December 25, 2016


Woe to Those Disrupted by Amazon (Barry Ritholtz, 12/21/16, Bloomberg View)

What made me think about this was a simple purchase this past summer. I bought a couple of TVs from a local retailer, a 50-inch LG for my basement (less than $400), and a 60-inch Samsung (less than $800) for the weekend house.

Until recently, I had no idea that Amazon was part of this process from beginning to end.

First, I used a mobile app -- Amazon Price Check -- to compare prices. The TVs were less expensive at a local retailer by a few bucks, which the Amazon app let me know, so I bought them there. But the wall mount to hang the 50-inch (the 60-inch was going to sit on a table top) was so much cheaper at Amazon -- $40 versus more than $100 -- that I had to order it from Amazon. Which leads to the most interesting part of our story.

The 50-inch sat on the floor in front of the treadmill for three months. I was going to hang it myself, but you know how it goes with household chores. Once it was clear to me I was never going to get around to it, I went back to the local retailer to inquire about them hanging it for me. The quoted price was $399, about the same as the television itself; that made no sense.

I did a Google search that I expected that would take me to Angie's List or something similar. Instead, I was shocked to see something called Amazon Home Services pop up as an option. The prices were $69 for a set that was 50-inches or smaller. This wasn't just a little cheaper: it was less than 20 percent of the price quoted by the local retailer. I clicked, scheduled and that Friday a guy hung the television, giving me new inspiration to get on the treadmill.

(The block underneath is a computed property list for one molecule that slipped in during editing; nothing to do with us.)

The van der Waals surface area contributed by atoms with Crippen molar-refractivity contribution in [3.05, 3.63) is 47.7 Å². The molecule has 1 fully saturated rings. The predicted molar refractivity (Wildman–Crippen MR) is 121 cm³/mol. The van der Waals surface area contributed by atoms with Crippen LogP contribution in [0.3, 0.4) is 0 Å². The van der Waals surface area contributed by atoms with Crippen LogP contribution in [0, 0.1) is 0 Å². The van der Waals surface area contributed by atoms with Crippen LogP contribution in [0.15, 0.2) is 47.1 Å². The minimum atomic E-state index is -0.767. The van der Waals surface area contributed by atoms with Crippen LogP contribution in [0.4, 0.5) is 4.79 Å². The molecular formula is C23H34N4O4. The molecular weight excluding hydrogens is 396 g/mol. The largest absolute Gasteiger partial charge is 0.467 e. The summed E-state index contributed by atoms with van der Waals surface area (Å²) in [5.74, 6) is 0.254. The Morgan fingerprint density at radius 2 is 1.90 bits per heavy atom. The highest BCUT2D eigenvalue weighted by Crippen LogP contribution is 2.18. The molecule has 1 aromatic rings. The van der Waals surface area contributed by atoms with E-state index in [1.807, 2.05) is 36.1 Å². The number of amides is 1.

He told me some interesting things: Depending upon the day, he does five to 10 installations. He does contract work for several different companies. Lastly, he has hung three sets in houses on the same block, working for three different companies -- and the charges were $400, $200 and $69. He gets paid the same amount, and does the exact same work.

Now consider the potential threat this poses to Amazon's competition. Work like this has to be a source of revenue and very likely profit for these other retailers. I have to think this kind of market inefficiency eventually will be competed away by Amazon. We've seen it happen before, remember.

This sent me back to Amazon's website to look at what else it offered -- and it's pretty much any local service you can imagine. 

Posted by at December 25, 2016 8:43 AM